1. Dear Dave and DEE,

    My name is Biff Michaud and I am the CEO of The Salem Witch Museum in Salem, Massachusetts. I just finished reading the article about your classic sailing yacht “WITCHCRAFT” in the monthly news letter from ACBS, inc. It struck me as it contained several coincidences, they are as follows:

    *My farther was a Naval Commander during World War II and his last command was of the largest fleet of PT Squadrons in the world.

    *I live in Marblehead, Massachusetts the home of the Crowninshield family in the 1800’s and I know some of their descendants who still live here today.

    *I own a Grand Banks 38′ EASTBAY the came from one of the creeks in the Chesapeake across from St. Michaels Maryland. My boat is named “WITCH CRAFT” (two words), named because of my association with the museum.

    *One of my best friends is Al Saffer, his name shortened from “Saffarian”.

    *The William Bowditch home in Salem is my direct neighbor as we share a land boundary.

    Note: I was originally going to name my boat “WITCH & FAMOUS” but my friend and Advertizing agent thought that it was too high profile…Haha!

  2. It’s great to read the article on Witchcraft! In the early ’90’s I assigned to the US Coast Guard Ship Yard in Curtis Bay, MD. I was introduced to Capt. Paul by his brother George, a Machinist at the Yard. Since I owned a wood runabout, George thought we should meet. I immediately liked Capt. Paul and had tremendous respect for the project he was undertaking. During my off duty hours I volunteered to assist in several small ongoing projects aboard Witchcraft. It was a real pleasure working with Paul. Unfortunately, I lost touch with Paul & George after I was transferred out of the area. Only recently did I learn of Paul’s passing. I am glad his spirit and legacy lives on and Witchcraft is sailing again in the hands of a capable owner!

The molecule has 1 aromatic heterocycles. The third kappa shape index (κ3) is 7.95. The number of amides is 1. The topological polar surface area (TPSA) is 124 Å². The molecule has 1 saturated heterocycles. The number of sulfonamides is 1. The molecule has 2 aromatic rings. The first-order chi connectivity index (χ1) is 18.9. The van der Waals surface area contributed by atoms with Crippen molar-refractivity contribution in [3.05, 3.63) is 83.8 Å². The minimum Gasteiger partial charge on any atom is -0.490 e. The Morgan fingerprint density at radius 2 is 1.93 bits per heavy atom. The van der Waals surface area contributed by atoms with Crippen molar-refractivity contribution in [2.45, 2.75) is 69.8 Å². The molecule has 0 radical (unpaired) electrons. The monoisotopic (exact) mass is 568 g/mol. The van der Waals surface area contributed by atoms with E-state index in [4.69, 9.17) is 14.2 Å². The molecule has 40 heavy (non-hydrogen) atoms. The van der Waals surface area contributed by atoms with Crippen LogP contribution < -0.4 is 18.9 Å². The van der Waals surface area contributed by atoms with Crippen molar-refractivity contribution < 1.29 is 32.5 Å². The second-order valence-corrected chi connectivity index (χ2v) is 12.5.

CWO4 Jim Patrick USCG, (Ret.)

  3. This is a wonderful story. Thanks ACBS for highlighting it.

    I first got into offshore sailing in wooden yawls like this in Chesapeake Bay about the time Witchcraft arrived there, although I don’t remember her by name. Fast forward and I had taken root in ACBS first on Chesapeake Bay, and then on Witchcraft’s original home waters Lake Champlain. Although we were successful in bringing some historic raceboats (Snail; Bolo Babe,, Meralco} to the 2022 ACBS Annual Show in Burlington, it is unrealistic to have thought that we could have enticed Witchcraft that far from her current home, had we known this history.

    Nevertheless, this story renews my enthusiasm for ACBS’s Chesapeake Bay Chapter’s annual show at St Michaels and sets up a re-visit to the CMM,. one of the Nation’s premier maritime museums;

    Editor: Please bold boat names